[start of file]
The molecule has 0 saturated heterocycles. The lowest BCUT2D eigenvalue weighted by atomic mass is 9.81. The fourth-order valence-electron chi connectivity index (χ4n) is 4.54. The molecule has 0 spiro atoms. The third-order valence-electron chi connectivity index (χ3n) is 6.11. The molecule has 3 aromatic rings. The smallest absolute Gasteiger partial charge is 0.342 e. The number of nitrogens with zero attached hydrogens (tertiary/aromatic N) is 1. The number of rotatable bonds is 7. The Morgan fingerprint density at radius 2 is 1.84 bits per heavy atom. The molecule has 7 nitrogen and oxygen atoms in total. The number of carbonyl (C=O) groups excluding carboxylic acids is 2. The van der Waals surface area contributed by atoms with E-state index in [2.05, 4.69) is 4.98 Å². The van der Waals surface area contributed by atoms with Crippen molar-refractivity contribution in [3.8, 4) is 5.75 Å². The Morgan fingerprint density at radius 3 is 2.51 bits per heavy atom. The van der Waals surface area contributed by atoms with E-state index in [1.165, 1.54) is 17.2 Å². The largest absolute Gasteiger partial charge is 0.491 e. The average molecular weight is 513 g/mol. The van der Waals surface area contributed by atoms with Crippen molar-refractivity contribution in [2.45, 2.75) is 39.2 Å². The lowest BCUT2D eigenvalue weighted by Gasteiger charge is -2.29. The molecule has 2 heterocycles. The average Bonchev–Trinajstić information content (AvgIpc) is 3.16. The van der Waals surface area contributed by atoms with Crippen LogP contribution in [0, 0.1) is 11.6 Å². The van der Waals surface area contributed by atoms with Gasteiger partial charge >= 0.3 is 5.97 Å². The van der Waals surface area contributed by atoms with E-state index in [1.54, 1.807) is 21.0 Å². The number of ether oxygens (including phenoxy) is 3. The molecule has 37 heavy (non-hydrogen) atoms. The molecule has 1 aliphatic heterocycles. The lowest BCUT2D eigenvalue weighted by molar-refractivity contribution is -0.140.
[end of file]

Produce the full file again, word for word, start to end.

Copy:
The molecule has 0 saturated heterocycles. The lowest BCUT2D eigenvalue weighted by atomic mass is 9.81. The fourth-order valence-electron chi connectivity index (χ4n) is 4.54. The molecule has 0 spiro atoms. The third-order valence-electron chi connectivity index (χ3n) is 6.11. The molecule has 3 aromatic rings. The smallest absolute Gasteiger partial charge is 0.342 e. The number of nitrogens with zero attached hydrogens (tertiary/aromatic N) is 1. The number of rotatable bonds is 7. The Morgan fingerprint density at radius 2 is 1.84 bits per heavy atom. The molecule has 7 nitrogen and oxygen atoms in total. The number of carbonyl (C=O) groups excluding carboxylic acids is 2. The van der Waals surface area contributed by atoms with E-state index in [2.05, 4.69) is 4.98 Å². The van der Waals surface area contributed by atoms with Crippen molar-refractivity contribution in [3.8, 4) is 5.75 Å². The Morgan fingerprint density at radius 3 is 2.51 bits per heavy atom. The van der Waals surface area contributed by atoms with E-state index in [1.165, 1.54) is 17.2 Å². The largest absolute Gasteiger partial charge is 0.491 e. The average molecular weight is 513 g/mol. The van der Waals surface area contributed by atoms with Crippen molar-refractivity contribution in [2.45, 2.75) is 39.2 Å². The lowest BCUT2D eigenvalue weighted by Gasteiger charge is -2.29. The molecule has 2 heterocycles. The average Bonchev–Trinajstić information content (AvgIpc) is 3.16. The van der Waals surface area contributed by atoms with Crippen LogP contribution in [0, 0.1) is 11.6 Å². The van der Waals surface area contributed by atoms with Gasteiger partial charge >= 0.3 is 5.97 Å². The van der Waals surface area contributed by atoms with E-state index in [1.54, 1.807) is 21.0 Å². The number of ether oxygens (including phenoxy) is 3. The molecule has 37 heavy (non-hydrogen) atoms. The molecule has 1 aliphatic heterocycles. The lowest BCUT2D eigenvalue weighted by molar-refractivity contribution is -0.140.